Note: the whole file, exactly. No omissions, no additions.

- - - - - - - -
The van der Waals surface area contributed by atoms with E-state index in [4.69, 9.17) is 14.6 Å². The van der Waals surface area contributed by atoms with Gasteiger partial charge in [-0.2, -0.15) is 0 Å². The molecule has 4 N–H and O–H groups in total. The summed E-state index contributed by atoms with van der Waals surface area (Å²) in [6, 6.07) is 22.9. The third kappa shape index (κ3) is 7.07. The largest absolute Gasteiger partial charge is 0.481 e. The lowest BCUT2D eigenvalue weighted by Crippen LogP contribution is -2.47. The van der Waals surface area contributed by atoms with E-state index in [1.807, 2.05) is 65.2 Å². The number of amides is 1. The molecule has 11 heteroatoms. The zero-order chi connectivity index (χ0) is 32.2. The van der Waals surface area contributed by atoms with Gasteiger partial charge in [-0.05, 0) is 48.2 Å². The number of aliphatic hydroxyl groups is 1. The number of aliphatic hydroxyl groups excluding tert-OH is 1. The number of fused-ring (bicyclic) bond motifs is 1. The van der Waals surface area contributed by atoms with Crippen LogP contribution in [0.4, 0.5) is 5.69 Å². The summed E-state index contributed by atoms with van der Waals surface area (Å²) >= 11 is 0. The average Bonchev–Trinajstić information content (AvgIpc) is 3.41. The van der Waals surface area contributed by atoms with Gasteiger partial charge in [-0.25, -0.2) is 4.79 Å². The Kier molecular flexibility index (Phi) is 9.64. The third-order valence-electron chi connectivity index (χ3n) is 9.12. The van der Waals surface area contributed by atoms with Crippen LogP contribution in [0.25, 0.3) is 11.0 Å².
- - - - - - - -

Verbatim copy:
The van der Waals surface area contributed by atoms with E-state index in [4.69, 9.17) is 14.6 Å². The van der Waals surface area contributed by atoms with Gasteiger partial charge in [-0.2, -0.15) is 0 Å². The molecule has 4 N–H and O–H groups in total. The summed E-state index contributed by atoms with van der Waals surface area (Å²) in [6, 6.07) is 22.9. The third kappa shape index (κ3) is 7.07. The largest absolute Gasteiger partial charge is 0.481 e. The lowest BCUT2D eigenvalue weighted by Crippen LogP contribution is -2.47. The van der Waals surface area contributed by atoms with E-state index in [1.807, 2.05) is 65.2 Å². The number of amides is 1. The molecule has 11 heteroatoms. The zero-order chi connectivity index (χ0) is 32.2. The van der Waals surface area contributed by atoms with Gasteiger partial charge in [-0.05, 0) is 48.2 Å². The number of aliphatic hydroxyl groups is 1. The number of aliphatic hydroxyl groups excluding tert-OH is 1. The number of fused-ring (bicyclic) bond motifs is 1. The van der Waals surface area contributed by atoms with Crippen LogP contribution in [0.4, 0.5) is 5.69 Å². The summed E-state index contributed by atoms with van der Waals surface area (Å²) >= 11 is 0. The average Bonchev–Trinajstić information content (AvgIpc) is 3.41. The van der Waals surface area contributed by atoms with Gasteiger partial charge in [-0.25, -0.2) is 4.79 Å². The Kier molecular flexibility index (Phi) is 9.64. The third-order valence-electron chi connectivity index (χ3n) is 9.12. The van der Waals surface area contributed by atoms with Crippen LogP contribution in [0.25, 0.3) is 11.0 Å².